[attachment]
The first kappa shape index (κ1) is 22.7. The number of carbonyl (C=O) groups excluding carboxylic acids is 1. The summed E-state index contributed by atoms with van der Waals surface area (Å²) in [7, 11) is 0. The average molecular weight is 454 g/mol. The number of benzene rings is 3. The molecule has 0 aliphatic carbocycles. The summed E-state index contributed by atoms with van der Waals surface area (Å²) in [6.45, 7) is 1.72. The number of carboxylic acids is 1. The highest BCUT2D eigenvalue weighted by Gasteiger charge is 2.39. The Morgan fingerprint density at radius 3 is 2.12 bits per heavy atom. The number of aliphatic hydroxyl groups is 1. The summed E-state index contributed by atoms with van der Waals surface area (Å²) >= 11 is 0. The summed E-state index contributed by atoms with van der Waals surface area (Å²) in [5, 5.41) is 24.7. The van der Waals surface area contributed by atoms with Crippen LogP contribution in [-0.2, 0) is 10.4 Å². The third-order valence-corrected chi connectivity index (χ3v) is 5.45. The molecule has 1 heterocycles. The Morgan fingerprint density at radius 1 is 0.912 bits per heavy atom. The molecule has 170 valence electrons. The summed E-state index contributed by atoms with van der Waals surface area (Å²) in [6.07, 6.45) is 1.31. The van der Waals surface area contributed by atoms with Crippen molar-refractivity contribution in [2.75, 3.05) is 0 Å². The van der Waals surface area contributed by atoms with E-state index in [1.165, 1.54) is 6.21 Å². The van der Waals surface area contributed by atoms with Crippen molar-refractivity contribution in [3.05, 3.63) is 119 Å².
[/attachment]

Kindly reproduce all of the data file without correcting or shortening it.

The first kappa shape index (κ1) is 22.7. The number of carbonyl (C=O) groups excluding carboxylic acids is 1. The summed E-state index contributed by atoms with van der Waals surface area (Å²) in [7, 11) is 0. The average molecular weight is 454 g/mol. The number of benzene rings is 3. The molecule has 0 aliphatic carbocycles. The summed E-state index contributed by atoms with van der Waals surface area (Å²) in [6.45, 7) is 1.72. The number of carboxylic acids is 1. The highest BCUT2D eigenvalue weighted by Gasteiger charge is 2.39. The Morgan fingerprint density at radius 3 is 2.12 bits per heavy atom. The number of aliphatic hydroxyl groups is 1. The summed E-state index contributed by atoms with van der Waals surface area (Å²) >= 11 is 0. The summed E-state index contributed by atoms with van der Waals surface area (Å²) in [5, 5.41) is 24.7. The van der Waals surface area contributed by atoms with Crippen LogP contribution in [-0.2, 0) is 10.4 Å². The third-order valence-corrected chi connectivity index (χ3v) is 5.45. The molecule has 1 heterocycles. The Morgan fingerprint density at radius 1 is 0.912 bits per heavy atom. The molecule has 170 valence electrons. The summed E-state index contributed by atoms with van der Waals surface area (Å²) in [6.07, 6.45) is 1.31. The van der Waals surface area contributed by atoms with Crippen molar-refractivity contribution in [2.75, 3.05) is 0 Å². The van der Waals surface area contributed by atoms with E-state index in [1.165, 1.54) is 6.21 Å². The van der Waals surface area contributed by atoms with Crippen molar-refractivity contribution in [3.05, 3.63) is 119 Å².